The historian David Noble points out that in the US, labor management starts out as an engineering problem, an extension of ideas about efficiency and cost-reduction that lead to standardization and the transfer of knowledge and skill from the worker into the machine. Frederick Taylor, after whom Taylorism is named, was an engineer.
Marxist ideas about the alienation of labor can be easily understood through zombification. Alienation of labor is thingification – the transformation of an aspect of a person into a thing which then appears as an independent entity, devoid of the social relations – the persons – that produced it, what Marx calls commodity fetishism. Capitalism is the zombification of humans as labor.
Anthropologists have noticed that when capitalist relations of production and standardized labor practices enter communities that had been previously organized through social relations and other modes of production, all sorts of events occur that people usually tend to classify under religion. Devils and demons take over the work force, new rituals and underground meetings pop up to both solicit and ward off spirits and demons, and most interestingly, fits of possession and contagious hysteria run wild on assembly lines with workers having to be removed during fits…
The mystery of these events is somewhat dispelled in light of the above. Possession as a reaction under those conditions is understandable – it is really ‘re-possession’, an attempt to have the dispossessed body repossessed – refilled with personhood – to counter the zombification brought about by the alienation of labor, the thingification of the laborer. All this might also imply that we who are unable to be truly possessed have already lost some of our petit bon ange. As unitary unified selves, we are limited, we are already part zombie.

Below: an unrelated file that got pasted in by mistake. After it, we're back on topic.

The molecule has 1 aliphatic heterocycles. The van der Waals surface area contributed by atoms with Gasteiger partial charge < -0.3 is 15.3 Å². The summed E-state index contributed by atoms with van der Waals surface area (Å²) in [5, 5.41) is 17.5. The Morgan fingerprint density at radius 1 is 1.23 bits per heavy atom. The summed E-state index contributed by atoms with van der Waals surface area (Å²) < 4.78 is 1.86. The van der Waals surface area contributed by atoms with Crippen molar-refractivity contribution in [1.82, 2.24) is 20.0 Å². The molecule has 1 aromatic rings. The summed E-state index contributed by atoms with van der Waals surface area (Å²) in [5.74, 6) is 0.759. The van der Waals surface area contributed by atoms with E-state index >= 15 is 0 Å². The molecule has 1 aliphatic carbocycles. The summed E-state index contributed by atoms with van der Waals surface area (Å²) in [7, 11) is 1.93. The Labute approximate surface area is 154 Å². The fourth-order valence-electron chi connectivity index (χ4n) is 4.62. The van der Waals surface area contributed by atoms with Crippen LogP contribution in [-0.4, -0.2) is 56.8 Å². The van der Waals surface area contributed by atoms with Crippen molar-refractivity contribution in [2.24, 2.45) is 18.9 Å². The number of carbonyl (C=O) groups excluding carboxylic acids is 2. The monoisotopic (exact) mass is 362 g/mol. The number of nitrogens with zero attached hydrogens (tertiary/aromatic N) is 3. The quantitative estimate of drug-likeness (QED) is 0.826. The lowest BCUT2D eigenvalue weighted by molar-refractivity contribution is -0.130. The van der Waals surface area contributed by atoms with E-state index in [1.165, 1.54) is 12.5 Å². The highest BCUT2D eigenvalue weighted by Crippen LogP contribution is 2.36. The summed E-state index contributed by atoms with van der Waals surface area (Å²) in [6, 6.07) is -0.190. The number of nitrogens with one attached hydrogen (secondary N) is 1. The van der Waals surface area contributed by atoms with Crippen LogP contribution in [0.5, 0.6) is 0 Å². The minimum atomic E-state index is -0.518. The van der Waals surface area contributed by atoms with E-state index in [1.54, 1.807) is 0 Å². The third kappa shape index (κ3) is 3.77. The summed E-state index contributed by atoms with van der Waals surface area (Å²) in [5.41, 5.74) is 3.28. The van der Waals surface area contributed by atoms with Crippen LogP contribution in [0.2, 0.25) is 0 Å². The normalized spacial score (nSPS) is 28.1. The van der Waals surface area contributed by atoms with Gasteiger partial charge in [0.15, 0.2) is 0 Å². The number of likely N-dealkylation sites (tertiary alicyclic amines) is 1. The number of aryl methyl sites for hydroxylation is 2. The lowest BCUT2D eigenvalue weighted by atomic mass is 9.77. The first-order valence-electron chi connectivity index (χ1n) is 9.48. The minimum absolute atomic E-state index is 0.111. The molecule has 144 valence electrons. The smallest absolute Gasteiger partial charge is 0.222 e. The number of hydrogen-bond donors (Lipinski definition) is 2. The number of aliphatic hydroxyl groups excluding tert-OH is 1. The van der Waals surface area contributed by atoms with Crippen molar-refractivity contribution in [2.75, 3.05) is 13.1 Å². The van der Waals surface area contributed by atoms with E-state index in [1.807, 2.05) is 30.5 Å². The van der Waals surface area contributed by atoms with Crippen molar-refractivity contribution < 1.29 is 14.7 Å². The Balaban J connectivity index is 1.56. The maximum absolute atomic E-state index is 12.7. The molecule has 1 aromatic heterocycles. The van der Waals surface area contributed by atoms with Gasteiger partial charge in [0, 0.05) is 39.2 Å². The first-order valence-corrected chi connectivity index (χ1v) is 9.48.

So as we merge with our machines and try to figure out the vectors of our cyborgian becomings, it might be wise to keep some of this in mind. Turkle’s little girl intuited correctly in some measure: as machines, we won’t die. But we’d already be as good as dead. We’d already be zombies.
A true merger of machine and human, a real cyborg – as opposed to an android or zombie – would have to retain the ability to be possessed. The question would be, as it is in the realm of artificial life and artificial intelligence, whether a program is a mode of possession? Or is it just a mode of zombification?
Without justifying it here, I presume the latter. If so, we would require a new Voigt-Kampff test – the famous empathy test in Philip K Dick’s famous sci-fi novel Do Androids Dream of Electric Sheep, which was turned into the movie Blade Runner. That test, designed to sort the machine species from the humanoid species, measured an entity’s ability to empathize. Machines, however much they looked and acted like humans, could not empathize. Only humans could. Empathy is a weak form of possession; an ability to imagine someone else as though they were you. Possession is stronger; the ‘as though’ is taken out of it.
The best test for it may be a late night session with a good voodoo mistress.
Abou Farman is a writer, educator, filmmaker, and artist who teaches anthropology at Bard college. He is the recipient of numerous grants and awards, including a New York Foundation for the Arts fellowship, Guggenheim Foundation fellowship, Canada Council for the Arts grant, Eyebeam Art + Technology Center residency award, Banff Centre literary journalism residency, and two Critic’s Desk Awards from Arc Poetry, Canada’s national poetry magazine. He is the cowriter of CUT!, a 2011 feature film that was screened at the Venice, Toronto, and Tribeca Film Festivals; other features and short films that he wrote, directed, or produced have been shown at festivals in Paris, Hamburg, Berlin, and Montreal. His written work has appeared in a variety of publications, including Anthropological Quarterly, Journal of Curatorial Studies, Anthropology Now, Utne Reader, and Best Canadian Essays 2010; and his work as part of the art duo caraballo-farman has been featured in solo and group exhibitions throughout the United States, Europe, and Canada. His book of essays, Clerks of the Passage, was recently released from Linda Leith Publishing.